^ the old ways first, then the new, maybe : Trin Nuguyen, Alejandra St. Guillen, Joyce Linehan, Joe Rull, Keith Williams, Eugene O’Flaherty

—- —- —-

Mayor Walsh’s first list of appointments has already generated much controversy. I find a lot of the talk otiose. A new Mayor will make new appointments. Who knows if all will last ? Abraham Lincoln, newly at war, made many appointments of generals, but not for two to three years did he identify a team who would and could do the job. It would not surprise if Walsh’s appointments follow a like course.

That said, the current appointments do accord us a look at how Walsh thinks. In the campaign he promised to create a cabinet of adminstratiors that would reflect the cultural diversity of today’s Boston. This he appears to be doing. The appointment of William Gross as deputy Police Commissioner fulfills a commitment in particular to apppoint a person of color to a Police leadership position. His cabinet also now includes Alejandra St. Guillen of Oiste, Felix G. Arroyo (as Chief of Health and human Services), Keith Williams, and Trinh T. Nguyen. St. Guillen will interim direct the Office of New Bostonians; Nguyen, the Office of Jobs and Community Service. Williams, who served Mayor Menino as deputy director of Neighborhood Services, will interim manage the Office of Small Business. These appointments stand; yet all, except Arroyo, are positions of deputy level. The top positions in the new Mayor’s adminstration have gone almost all to people who to Walsh are long-established, close associates and friends. The only exception so far is new police Commissioner William Evans; and even he is a man of tradition.


^ campaign commitment honored : new Deputy Police Commissioner Bill Gross

The two-level division of Walsh appointments mirrors how the Mayor campaign played out. First aboard were Walsh’s core supporters, those who were wth him before the 12-candidate primary. From them has Walsh called upon Joyce Linehan, his new director of policy; Joe Rull, his chief of Operations; Chelsea-Charlestown State Represenative Eugene O’Flaherty, who will be his Corporations Counsel; and — reportedly — former State Representative Brian Golden, of Brighton, as interim director of the BRA. At second remove come those who Walsh added to his support vote after the primary — including Felix G. Arroyo, who alone among second-wavers has earned a first level position in the Walsh administration. One is led to believe that Walsh has said, “First group, I trust. Second group, I will see if I can trust.”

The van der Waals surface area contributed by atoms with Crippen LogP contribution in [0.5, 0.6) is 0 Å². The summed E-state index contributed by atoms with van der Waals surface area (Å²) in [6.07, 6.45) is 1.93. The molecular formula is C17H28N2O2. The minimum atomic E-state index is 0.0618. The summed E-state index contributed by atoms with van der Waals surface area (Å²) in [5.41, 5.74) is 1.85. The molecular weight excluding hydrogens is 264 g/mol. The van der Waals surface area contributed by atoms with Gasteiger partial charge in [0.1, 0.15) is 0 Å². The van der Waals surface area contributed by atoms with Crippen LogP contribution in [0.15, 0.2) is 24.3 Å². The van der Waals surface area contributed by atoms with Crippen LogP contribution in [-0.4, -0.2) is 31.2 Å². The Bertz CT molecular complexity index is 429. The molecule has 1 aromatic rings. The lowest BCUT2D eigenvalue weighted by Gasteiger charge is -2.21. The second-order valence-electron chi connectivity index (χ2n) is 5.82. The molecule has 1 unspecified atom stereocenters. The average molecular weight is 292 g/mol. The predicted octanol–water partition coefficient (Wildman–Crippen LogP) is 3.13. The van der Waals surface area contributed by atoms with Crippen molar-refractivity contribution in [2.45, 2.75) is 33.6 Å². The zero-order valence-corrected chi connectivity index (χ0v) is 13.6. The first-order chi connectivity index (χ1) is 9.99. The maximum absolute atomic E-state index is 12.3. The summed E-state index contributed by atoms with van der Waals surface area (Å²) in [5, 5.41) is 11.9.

That Walsh seems to value long time relationship so highly isn’t unusual at all in local politics. It’s the norm. It’s how Boston voters vote, and it’s why Boston politics changes hardly at all, especially compared to Boston commerce, Boston residence, Boston fashion and social life. Being a “new” Bostonian is a disadvantage in city governance. It was both the great strength of John Connolly’s campaign — because “new” Boston is so dynamic a presence now, and quite numerous — but it was also that campaign’s big weakness. The old knew its opponent very well, identified it very specifically both geographically and in lifestyle. Walsh has made the very practical decision to emphasize the old and the long-time — shrewdly, if ruthlessly — and to accord the new and the briefly recognized an entry, yes : but not the big prizes. Incremental change it is. We know the drill.

Brian Golden

^ George W. Bush favorited : former St. Rep Brian Golden of Brighton may be directing Mayor Walsh’s BRA

It’s also fascinating to see how many of Walsh’s long-timers now live outside the city and will have to move back into it in order to take positions in his administration. Can I also note that many of these long-timers are politicians of very conservative views ? Brian Golden endorsed George W. Bush in 2004. Eugene O’Flaherty is one of the most socially conservative Democrats in the Legislature. I don’t know Joe Rull’s political opinions, but he is a South Boston native — and Southie is right now by far the most Republican-voting neighborhood in the City. Doubtless all three men will accomodate their views to Walsh’s Left-tinged labor traditionalism — because when you take a job with the boss, you do so knowing what he wants of you. But the appointment to high City office of political people much, much more conservative “at heart” (as most will tell you privately) than the brief they are given has been a fact of Boston city governance as long as I can remember. There hasn’t been a Mayor administered by operatives of reformist mind since Kevin White’s first two terms.

No wonder that Michelle Wu voted for Bill Linehan for Council President. She gets the message coming from the corner office — and from 40 years before it, of governance by very conservative folks. The theme is clear.

—- Mke Freedberg / Here and Sphere

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